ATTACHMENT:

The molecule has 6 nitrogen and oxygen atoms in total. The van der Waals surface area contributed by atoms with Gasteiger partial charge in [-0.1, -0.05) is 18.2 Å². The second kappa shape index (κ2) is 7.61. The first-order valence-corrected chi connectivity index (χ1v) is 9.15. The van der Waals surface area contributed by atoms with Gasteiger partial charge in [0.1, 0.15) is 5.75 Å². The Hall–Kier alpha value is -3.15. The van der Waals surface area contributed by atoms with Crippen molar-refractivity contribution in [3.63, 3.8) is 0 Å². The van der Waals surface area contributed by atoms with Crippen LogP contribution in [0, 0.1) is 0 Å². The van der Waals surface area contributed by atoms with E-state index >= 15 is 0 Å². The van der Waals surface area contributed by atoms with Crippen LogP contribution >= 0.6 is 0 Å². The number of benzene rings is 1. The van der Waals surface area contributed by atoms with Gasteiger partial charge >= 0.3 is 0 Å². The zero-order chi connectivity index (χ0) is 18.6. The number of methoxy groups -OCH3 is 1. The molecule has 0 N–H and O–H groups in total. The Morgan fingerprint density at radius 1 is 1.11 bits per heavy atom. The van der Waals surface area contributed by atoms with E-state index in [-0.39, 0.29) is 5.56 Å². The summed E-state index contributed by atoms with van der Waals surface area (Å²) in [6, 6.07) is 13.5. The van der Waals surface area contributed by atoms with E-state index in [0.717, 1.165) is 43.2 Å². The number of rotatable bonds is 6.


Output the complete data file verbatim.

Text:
The molecule has 6 nitrogen and oxygen atoms in total. The van der Waals surface area contributed by atoms with Gasteiger partial charge in [-0.1, -0.05) is 18.2 Å². The second kappa shape index (κ2) is 7.61. The first-order valence-corrected chi connectivity index (χ1v) is 9.15. The van der Waals surface area contributed by atoms with Gasteiger partial charge in [0.1, 0.15) is 5.75 Å². The Hall–Kier alpha value is -3.15. The van der Waals surface area contributed by atoms with Crippen molar-refractivity contribution in [3.63, 3.8) is 0 Å². The van der Waals surface area contributed by atoms with Crippen LogP contribution in [0, 0.1) is 0 Å². The van der Waals surface area contributed by atoms with E-state index >= 15 is 0 Å². The van der Waals surface area contributed by atoms with Crippen LogP contribution >= 0.6 is 0 Å². The number of benzene rings is 1. The van der Waals surface area contributed by atoms with Gasteiger partial charge >= 0.3 is 0 Å². The zero-order chi connectivity index (χ0) is 18.6. The number of methoxy groups -OCH3 is 1. The molecule has 0 N–H and O–H groups in total. The Morgan fingerprint density at radius 1 is 1.11 bits per heavy atom. The van der Waals surface area contributed by atoms with E-state index in [-0.39, 0.29) is 5.56 Å². The summed E-state index contributed by atoms with van der Waals surface area (Å²) in [6, 6.07) is 13.5. The van der Waals surface area contributed by atoms with E-state index in [0.717, 1.165) is 43.2 Å². The number of rotatable bonds is 6.